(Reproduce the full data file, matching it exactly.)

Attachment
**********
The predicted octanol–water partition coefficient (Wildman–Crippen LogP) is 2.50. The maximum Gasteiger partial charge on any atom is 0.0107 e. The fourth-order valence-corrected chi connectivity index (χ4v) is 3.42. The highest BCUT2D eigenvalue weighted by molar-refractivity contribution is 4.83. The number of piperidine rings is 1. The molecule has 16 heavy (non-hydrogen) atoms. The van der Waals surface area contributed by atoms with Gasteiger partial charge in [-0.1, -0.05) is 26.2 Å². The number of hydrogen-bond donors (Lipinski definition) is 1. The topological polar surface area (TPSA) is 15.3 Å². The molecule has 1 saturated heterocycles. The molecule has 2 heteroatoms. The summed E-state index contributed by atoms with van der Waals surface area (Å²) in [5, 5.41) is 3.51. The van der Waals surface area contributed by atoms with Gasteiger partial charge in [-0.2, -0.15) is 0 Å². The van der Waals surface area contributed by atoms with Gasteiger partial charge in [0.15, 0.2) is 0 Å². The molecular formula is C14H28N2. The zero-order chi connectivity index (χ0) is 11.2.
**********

The predicted octanol–water partition coefficient (Wildman–Crippen LogP) is 2.50. The maximum Gasteiger partial charge on any atom is 0.0107 e. The fourth-order valence-corrected chi connectivity index (χ4v) is 3.42. The highest BCUT2D eigenvalue weighted by molar-refractivity contribution is 4.83. The number of piperidine rings is 1. The molecule has 16 heavy (non-hydrogen) atoms. The van der Waals surface area contributed by atoms with Gasteiger partial charge in [-0.1, -0.05) is 26.2 Å². The number of hydrogen-bond donors (Lipinski definition) is 1. The topological polar surface area (TPSA) is 15.3 Å². The molecule has 1 saturated heterocycles. The molecule has 2 heteroatoms. The summed E-state index contributed by atoms with van der Waals surface area (Å²) in [5, 5.41) is 3.51. The van der Waals surface area contributed by atoms with Gasteiger partial charge in [-0.2, -0.15) is 0 Å². The van der Waals surface area contributed by atoms with Gasteiger partial charge in [0.15, 0.2) is 0 Å². The molecular formula is C14H28N2. The zero-order chi connectivity index (χ0) is 11.2.